By Dan Primack
July 12, 2013

FORTUNE — Carl Icahn knows he’s losing the battle for Dell, and this morning offered yet another sweetener to get more votes against the buyout offer from Michael Dell and Silver Lake Partners.

By the time shareholders vote next Thursday, don’t be surprised if Icahn has also thrown in a shiny new toaster and Baltic Avenue.

Icahn already had proposed a $14 per share self tender for 1.1 billion Dell (DELL) shares, with the promise that neither he nor Southeastern Asset Management would sell into the offering.

Now he’s added a 7-year warrant for every four shares purchased in the self-tender, which would allow holders to buy back in for $20. Icahn estimates this puts the total value of the tender to upwards of $18 per share — compared to the $13.65 per share buyout offer — although obviously that gets knocked down a ways if Michael Dell were to tender his own shares.

What this says to me is that Icahn knows he’s losing, and running out of time to make a comeback. He needs just over 42% of shareholders to vote against the deal, but so far only less than 20% of the votes have publicly come out in opposition (including Icahn and SAM’s combined stake). Moreover, all¬†three major shareholder advisory firms have come out in favor of the buyout plan.

Moreover, Icahn might also be at risk of losing some money on the deal.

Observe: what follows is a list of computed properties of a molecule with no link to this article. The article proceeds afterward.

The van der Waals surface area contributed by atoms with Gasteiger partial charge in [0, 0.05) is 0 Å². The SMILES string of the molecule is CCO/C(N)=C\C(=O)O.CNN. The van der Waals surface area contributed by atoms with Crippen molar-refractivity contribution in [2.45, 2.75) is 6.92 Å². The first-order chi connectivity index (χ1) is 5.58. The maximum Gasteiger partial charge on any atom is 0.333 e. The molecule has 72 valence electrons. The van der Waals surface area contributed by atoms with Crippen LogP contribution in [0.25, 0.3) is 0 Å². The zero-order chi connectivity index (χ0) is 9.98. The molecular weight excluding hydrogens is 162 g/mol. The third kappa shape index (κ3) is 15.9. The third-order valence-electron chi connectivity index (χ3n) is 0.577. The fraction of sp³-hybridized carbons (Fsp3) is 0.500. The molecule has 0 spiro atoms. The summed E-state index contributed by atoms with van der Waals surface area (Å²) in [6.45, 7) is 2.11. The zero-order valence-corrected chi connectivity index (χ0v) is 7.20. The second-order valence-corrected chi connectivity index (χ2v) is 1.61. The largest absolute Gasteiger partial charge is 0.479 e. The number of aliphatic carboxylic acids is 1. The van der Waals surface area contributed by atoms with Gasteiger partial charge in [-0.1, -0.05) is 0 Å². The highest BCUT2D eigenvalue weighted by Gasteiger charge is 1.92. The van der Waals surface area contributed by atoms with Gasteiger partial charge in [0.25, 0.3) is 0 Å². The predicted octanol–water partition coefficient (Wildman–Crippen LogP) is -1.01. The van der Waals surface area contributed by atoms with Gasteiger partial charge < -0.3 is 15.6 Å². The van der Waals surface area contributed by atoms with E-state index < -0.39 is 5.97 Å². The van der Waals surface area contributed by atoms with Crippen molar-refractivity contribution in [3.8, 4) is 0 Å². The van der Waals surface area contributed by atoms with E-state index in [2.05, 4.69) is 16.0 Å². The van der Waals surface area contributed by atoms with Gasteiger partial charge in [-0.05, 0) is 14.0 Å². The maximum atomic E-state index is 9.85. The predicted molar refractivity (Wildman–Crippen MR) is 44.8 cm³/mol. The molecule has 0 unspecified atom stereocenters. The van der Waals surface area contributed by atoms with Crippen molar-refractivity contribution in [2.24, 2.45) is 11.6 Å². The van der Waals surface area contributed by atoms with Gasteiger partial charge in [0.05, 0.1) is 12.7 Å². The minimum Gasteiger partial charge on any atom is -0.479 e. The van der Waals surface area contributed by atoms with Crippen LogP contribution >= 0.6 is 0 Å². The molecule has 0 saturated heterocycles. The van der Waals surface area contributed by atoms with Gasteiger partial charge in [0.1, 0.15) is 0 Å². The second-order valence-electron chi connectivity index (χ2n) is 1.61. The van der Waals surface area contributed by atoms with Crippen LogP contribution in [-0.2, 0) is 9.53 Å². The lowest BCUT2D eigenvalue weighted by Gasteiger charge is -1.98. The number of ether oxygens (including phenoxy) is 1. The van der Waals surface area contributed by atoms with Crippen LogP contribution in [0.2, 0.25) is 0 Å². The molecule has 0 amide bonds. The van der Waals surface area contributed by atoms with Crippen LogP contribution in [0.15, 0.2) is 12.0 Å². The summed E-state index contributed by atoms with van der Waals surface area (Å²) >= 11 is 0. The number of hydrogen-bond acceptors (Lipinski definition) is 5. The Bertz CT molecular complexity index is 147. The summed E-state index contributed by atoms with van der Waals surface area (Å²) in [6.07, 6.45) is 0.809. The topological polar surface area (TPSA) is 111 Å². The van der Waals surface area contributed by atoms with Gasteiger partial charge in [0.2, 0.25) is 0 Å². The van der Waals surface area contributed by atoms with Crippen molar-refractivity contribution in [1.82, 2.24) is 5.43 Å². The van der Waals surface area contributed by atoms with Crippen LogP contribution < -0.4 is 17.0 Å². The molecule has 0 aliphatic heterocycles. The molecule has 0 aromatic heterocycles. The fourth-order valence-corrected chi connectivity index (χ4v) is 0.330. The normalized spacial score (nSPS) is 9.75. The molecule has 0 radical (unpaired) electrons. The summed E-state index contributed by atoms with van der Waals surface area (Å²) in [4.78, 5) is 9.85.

Reuters reports that Icahn would make a $10.7 million profit if the buyout goes through, most of which comes from his recent purchase of 72 million shares from SAM at just $13.52 per share (a deal that still boggles the mind from the SAM perspective). But that doesn’t include any of his out-of-pocket expenses, which Icahn will not get reimbursed because of his decision to launch a proxy fight. I don’t know how much he’s spent, but Blackstone had been covered for upwards of $25 million when it was considering an offer earlier this year. If Icahn has even spent half of that, then he’d be in the red — although a few million dollars up or down isn’t going to cause Icahn to lose any sleep.

Icahn sincerely wants to win this one, and only a fool would count him out until it’s really over. But, once again, he has shown a lack of faith in his own odds.

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